Who Are You: The Life of Pete Townshend, by Mark Ian Wilkerson

Mark Ian Wilkerson’s massive biography of Who guitarist/songwriter Pete Townshend is a long-overdue look at one of rock music’s greatest talents.

For all of their legendary status, The Who is a band whose career hasn’t seen all that many books. There was Dave Marsh’s excellent Before I Get Old, but that was back in 1983 or so, and there was Tony Fletcher’s masterful biography of the Who’s drummer, Moon (also titled Dear Boy in some editions).

But the main guiding force behind the band has received very little attention from biographers. Geoffrey Giuliano wrote a slim bio called Behind Blue Eyes a few years ago, but Giuliano is an atrocious writer whose main research tool is previously published interviews. So Who Are You: The Life Of Pete Townshend marks the first serious bio of one of rock music’s most towering figures.

It’s a qualified success. There is no question that the book is exhaustive. At more than 600 pages, it’s about twice as long as the average rock biography, and with good reasons. For starters, Pete Townshend is still alive and still making music more than 40 years after the Who first smashed their equipment. There’s a lot more to cover than there is in books about Hendrix, the Doors, Janis Joplin or any of the other dead-too-soon rock icons.

Another reason is that Pete Townshend agreed to be interviewed by the author, and God knows that once Pete starts talking he doesn’t shut up. Fortunately, he’s been the single best “rock interview” since about 1965, and age hasn’t mellowed him a bit. He’s still every bit as cantankerous and opinionated as the 19-year-old punk who wrote “My Generation.” So by all means, let the man talk. He’s almost invariably fascinating.

Where the book does not succeed is in giving much information about the man. Much of the first half of the book is virtually indistinguishable from a more general biography of the Who. Mentions of Townshend’s marriage, affairs, and other aspects of his off-stage life are skirted (the one exception being his devotion to the guru Meher Baba). Townshend’s childhood is covered briefly, but once the Who is formed the book becomes the story of that group, with a slight accent on the guitarist.

It is only around the time of the aborted Lifehouse project and the slightly later Quadrophenia that the author starts spending more effort on Pete’s life. This may be because these were quieter years for the Who. The albums were more spaced out, the tours not as endless. There was more time for Pete to be Pete. Whatever the reason, this is where Wilkerson’s book achieves lift off and becomes a truly world-class addition to the “rock bio” library.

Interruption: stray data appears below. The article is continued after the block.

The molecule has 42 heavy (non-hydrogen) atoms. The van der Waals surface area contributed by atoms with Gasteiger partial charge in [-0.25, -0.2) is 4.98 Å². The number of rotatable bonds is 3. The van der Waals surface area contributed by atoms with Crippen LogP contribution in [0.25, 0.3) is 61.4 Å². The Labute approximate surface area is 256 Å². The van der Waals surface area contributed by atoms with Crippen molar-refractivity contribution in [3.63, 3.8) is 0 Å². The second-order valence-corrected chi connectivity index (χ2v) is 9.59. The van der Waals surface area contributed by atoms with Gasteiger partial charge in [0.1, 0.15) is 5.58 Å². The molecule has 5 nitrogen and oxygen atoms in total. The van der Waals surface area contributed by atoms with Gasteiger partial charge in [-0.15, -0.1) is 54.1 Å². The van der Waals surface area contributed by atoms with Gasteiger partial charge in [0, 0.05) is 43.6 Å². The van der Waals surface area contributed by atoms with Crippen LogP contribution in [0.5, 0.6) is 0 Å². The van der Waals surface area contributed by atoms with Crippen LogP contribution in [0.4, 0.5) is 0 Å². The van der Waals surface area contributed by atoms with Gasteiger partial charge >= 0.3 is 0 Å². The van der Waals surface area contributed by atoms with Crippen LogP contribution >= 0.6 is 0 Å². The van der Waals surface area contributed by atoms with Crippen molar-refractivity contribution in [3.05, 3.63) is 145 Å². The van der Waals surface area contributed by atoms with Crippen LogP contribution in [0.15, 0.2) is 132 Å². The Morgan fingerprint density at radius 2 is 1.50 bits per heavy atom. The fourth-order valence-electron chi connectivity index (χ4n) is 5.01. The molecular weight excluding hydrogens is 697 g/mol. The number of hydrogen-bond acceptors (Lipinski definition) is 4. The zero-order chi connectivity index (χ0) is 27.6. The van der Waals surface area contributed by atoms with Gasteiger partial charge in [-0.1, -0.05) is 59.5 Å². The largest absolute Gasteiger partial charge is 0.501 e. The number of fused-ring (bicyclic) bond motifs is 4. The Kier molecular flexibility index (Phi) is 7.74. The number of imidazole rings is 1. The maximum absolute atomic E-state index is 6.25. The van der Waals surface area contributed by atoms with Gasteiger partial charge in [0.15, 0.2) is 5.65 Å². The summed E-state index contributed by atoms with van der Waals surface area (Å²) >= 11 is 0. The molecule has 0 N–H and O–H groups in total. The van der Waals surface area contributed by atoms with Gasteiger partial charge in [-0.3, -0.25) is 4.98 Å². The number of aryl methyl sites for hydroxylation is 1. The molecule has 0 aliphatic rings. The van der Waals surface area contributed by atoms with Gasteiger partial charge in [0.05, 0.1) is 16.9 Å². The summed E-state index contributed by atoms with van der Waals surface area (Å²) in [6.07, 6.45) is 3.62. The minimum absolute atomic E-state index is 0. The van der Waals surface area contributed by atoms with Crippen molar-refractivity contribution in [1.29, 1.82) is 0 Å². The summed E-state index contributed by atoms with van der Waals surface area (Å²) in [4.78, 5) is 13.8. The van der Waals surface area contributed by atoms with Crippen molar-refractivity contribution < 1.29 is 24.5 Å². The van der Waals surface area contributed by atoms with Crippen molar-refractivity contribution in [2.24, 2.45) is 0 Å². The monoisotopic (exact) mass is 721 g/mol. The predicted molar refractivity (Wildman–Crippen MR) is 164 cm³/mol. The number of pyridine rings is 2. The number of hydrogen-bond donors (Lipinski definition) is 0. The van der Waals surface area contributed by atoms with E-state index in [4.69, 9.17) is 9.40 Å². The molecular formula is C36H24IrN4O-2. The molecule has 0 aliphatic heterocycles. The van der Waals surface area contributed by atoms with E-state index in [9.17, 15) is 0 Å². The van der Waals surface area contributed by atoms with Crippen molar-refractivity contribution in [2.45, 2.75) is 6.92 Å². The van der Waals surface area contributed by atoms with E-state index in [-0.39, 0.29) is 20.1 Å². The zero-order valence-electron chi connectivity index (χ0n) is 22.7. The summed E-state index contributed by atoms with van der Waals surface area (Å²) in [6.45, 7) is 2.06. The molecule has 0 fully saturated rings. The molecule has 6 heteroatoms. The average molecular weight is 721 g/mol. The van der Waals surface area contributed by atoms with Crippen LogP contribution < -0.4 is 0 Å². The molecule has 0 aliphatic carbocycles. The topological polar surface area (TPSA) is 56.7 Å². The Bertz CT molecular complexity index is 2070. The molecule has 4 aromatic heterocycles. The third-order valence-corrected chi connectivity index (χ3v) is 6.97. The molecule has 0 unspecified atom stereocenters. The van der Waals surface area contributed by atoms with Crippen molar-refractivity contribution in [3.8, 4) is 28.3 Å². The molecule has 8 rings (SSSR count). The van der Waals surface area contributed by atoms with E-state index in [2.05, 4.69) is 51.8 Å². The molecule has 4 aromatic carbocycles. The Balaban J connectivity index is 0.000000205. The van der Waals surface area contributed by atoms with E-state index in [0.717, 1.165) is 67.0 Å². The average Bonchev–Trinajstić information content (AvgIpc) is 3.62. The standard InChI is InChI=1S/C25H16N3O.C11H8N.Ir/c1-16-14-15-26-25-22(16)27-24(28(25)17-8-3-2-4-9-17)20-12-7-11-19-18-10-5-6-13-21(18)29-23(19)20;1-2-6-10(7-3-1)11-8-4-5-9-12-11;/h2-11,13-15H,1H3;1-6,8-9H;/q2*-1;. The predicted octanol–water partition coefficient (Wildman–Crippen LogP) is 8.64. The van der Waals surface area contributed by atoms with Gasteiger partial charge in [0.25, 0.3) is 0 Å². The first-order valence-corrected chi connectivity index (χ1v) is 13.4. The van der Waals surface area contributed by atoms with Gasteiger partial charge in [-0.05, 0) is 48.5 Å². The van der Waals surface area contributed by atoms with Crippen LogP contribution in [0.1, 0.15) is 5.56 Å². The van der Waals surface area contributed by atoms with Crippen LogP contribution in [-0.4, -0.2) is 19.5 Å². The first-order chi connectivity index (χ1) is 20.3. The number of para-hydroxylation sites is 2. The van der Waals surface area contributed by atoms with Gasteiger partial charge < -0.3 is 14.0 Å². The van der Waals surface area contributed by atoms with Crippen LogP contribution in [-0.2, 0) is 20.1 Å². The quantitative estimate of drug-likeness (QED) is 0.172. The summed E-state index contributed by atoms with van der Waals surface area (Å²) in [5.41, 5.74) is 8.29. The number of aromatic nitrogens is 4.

Surprisingly the Who’s “Farewell Tour” (their first, that is, in 1982) happens at around the halfway mark. That leaves fully half the book to be about a small spattering of solo albums and some Who reunions. More surprisingly, this is the best part of the book. Seeing Townshend groping for meaning in his life and bouncing between solo artist, book editor, and writer…all while feeling the irresistable undertow pulling him back to the Who…makes for a fascinating story.

Townshend remains something of a mystery in the book. For someone as loquacious as Pete, the idea that there can be any mystery about him or his motivations may seem difficult to believe. But for all of his talk, Townshend has a tendency to stick to general philosophies: about the nature of art in rock music, about the meaning of life as expressed in lyrics, etc. He’s much less specific about his actual life. The closer one gets to Pete, the more closed he becomes. Dissing Roger Daltrey can be great fun, but he’s much more reticent to discuss his relationship with his wife.

This is why Who Are You is an excellent title for an excellent book. You will close the book knowing much more than you ever knew about Pete Townshend. What you won’t know is who he really is.


Forever Changes, by Andrew Hultkrans

I’ve read several of the slim volumes about classic albums that Continuum publishes in the “33 1/3” series. Most of them have been very enjoyable. The books on Electric Ladyland, Highway 61 Revisited, and Exile On Main Street were particularly enjoyable, and I came away with a much deeper appreciation of those classic albums.